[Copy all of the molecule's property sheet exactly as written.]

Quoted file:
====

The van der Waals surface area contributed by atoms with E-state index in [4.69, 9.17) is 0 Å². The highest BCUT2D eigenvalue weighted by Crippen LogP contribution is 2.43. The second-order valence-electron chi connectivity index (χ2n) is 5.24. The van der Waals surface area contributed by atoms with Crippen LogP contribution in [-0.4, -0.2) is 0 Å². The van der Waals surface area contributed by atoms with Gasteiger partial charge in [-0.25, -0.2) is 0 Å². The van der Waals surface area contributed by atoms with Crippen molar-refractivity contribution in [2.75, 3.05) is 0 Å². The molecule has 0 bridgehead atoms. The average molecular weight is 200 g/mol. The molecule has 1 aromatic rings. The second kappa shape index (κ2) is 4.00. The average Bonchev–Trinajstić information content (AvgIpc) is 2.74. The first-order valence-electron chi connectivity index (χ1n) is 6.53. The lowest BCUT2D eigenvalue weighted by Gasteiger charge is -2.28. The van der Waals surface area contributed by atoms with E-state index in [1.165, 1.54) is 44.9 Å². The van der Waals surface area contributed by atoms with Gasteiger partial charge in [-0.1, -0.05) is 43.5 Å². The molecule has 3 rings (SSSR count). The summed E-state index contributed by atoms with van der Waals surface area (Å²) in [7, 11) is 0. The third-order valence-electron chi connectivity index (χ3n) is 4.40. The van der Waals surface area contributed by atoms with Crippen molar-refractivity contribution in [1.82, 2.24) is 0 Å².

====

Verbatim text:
The van der Waals surface area contributed by atoms with E-state index in [4.69, 9.17) is 0 Å². The highest BCUT2D eigenvalue weighted by Crippen LogP contribution is 2.43. The second-order valence-electron chi connectivity index (χ2n) is 5.24. The van der Waals surface area contributed by atoms with Crippen LogP contribution in [-0.4, -0.2) is 0 Å². The van der Waals surface area contributed by atoms with Gasteiger partial charge in [-0.25, -0.2) is 0 Å². The van der Waals surface area contributed by atoms with Crippen molar-refractivity contribution in [2.75, 3.05) is 0 Å². The molecule has 0 bridgehead atoms. The average molecular weight is 200 g/mol. The molecule has 1 aromatic rings. The second kappa shape index (κ2) is 4.00. The average Bonchev–Trinajstić information content (AvgIpc) is 2.74. The first-order valence-electron chi connectivity index (χ1n) is 6.53. The lowest BCUT2D eigenvalue weighted by Gasteiger charge is -2.28. The van der Waals surface area contributed by atoms with E-state index in [1.165, 1.54) is 44.9 Å². The van der Waals surface area contributed by atoms with Gasteiger partial charge in [-0.1, -0.05) is 43.5 Å². The molecule has 3 rings (SSSR count). The summed E-state index contributed by atoms with van der Waals surface area (Å²) in [7, 11) is 0. The third-order valence-electron chi connectivity index (χ3n) is 4.40. The van der Waals surface area contributed by atoms with Crippen molar-refractivity contribution in [1.82, 2.24) is 0 Å².